An important note to mention here as I skipped it earlier is that I was diagnosed with cancer around the same time I converted to Islam. My brothers told me that when one is sick, God expiates a sin. They tried to comfort me at the time, and like a fool, I swallowed it up. I honestly believed God was erasing some major sins of my past (not major in the sense of murder or rape, but things for which I now know I had no reason to feel shame). How sick is that? What kind of loving God would cause pain as a means of erasing sin? I look back on those days and think while my faith kept me positive, it was not Allah who saved me, but my doctors.

I was just going through the motions until my mother passed away. I considered myself a Muslim up until her death, though I did not practice and hadn’t prayed for a few years at that point. I was so disappointed and disillusioned, I fell deeper into depression. I was angry I had lost 9 or so years of my life to waking up at the asscrack of the pre-dawn morning to pray to a deity who wasn’t there. I had been particularly sick of feeling a sense of futility and emptiness after each prayer like I hadn’t done anything but make myself look silly–which turned out to be the case. The Quran just sounded like a bunch of threats veiled under the constant refrains of how wise Allah was or how just. When my mother passed away, I decided I wasn’t going to live a lie anymore. I left Islam and religion in general. In 2013-2014, I made my atheism public and official.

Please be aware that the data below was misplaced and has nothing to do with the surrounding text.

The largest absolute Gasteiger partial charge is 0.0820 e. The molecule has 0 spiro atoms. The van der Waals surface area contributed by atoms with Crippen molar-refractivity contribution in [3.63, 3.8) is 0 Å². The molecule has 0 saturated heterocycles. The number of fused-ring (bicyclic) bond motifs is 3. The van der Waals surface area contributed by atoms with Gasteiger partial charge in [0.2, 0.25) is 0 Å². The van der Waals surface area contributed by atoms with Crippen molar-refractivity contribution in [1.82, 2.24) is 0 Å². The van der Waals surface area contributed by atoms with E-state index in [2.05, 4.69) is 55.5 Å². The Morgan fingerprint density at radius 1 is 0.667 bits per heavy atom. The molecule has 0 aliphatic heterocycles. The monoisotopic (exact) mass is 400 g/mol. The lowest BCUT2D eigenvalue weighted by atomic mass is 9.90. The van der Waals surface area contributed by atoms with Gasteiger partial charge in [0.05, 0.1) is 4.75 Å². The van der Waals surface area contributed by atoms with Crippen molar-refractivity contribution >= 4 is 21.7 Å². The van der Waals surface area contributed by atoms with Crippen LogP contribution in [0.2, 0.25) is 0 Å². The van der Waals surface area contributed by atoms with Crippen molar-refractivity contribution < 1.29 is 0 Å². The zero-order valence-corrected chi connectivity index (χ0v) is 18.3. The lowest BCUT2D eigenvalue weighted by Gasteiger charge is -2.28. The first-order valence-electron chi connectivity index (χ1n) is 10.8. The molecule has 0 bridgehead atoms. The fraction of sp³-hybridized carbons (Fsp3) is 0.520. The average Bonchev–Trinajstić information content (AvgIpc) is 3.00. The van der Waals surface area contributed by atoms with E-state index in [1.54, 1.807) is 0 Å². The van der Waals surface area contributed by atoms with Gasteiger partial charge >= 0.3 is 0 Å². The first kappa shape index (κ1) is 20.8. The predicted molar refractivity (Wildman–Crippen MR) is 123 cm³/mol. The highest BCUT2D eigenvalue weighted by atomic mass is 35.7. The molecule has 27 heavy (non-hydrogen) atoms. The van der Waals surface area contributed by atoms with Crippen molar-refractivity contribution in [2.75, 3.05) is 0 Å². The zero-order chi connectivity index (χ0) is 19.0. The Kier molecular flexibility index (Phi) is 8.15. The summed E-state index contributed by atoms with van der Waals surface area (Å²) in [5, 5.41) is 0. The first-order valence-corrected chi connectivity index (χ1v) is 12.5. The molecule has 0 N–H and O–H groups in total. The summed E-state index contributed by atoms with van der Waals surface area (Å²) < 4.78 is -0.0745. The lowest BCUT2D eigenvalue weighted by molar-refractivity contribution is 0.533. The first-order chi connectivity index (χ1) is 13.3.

And it cost me quite a few friends.

One must understand that coming out as a skeptic, a non-believer in this climate of religiosity is a huge deal. In the case of Islam, the punishment for apostasy is death. I harbor no illusions that my life is in danger–I do not think any of my former brothers or sisters will call for my head, but I know that things between them and I are different. Maybe irreconcilable. I wouldn’t be surprised if they feel betrayed–though, they may not have given me a second thought since I left.

I lost a lot of friends after abandoning faith. There was no pomp and ceremony, no theatrics, tears or hurt feelings (I hope). We just fell away, the calls were less frequent, as were the emails. I’m talking about a people so generous that when I needed a bone marrow transplant (probably still do), they held bone marrow drives at their mosques. Not even my Christian or secular friends at the time did that. Though my secular friends did buy me a new computer and printer–new at the time, and they drove me to my hospital appointments when I didn’t have a ride. So it’s not like they did nothing–far far from it indeed and I am forever grateful. But I didn’t lose any secular friends when I became secular myself. In fact, I made more. Still, a part of me laments losing so many friends whom I thought I’d have for the rest of my life. But such is life, and despite all, I am happier now than I’ve ever been.

Despite the bouts with depression, which I’m managing and despite the everyday upheavals life throws at me, I’m happier now than I was as a Muslim. I am no longer afraid of burning in Hell for being human. I know that I only have this life and it’s up to me to make it the best life I can. This could’ve been longer, but I think I’ve made my point. I’d be here forever if I ruminated on every aspect of my life as a Muslim. Maybe another time.

I am an atheist.

I am free.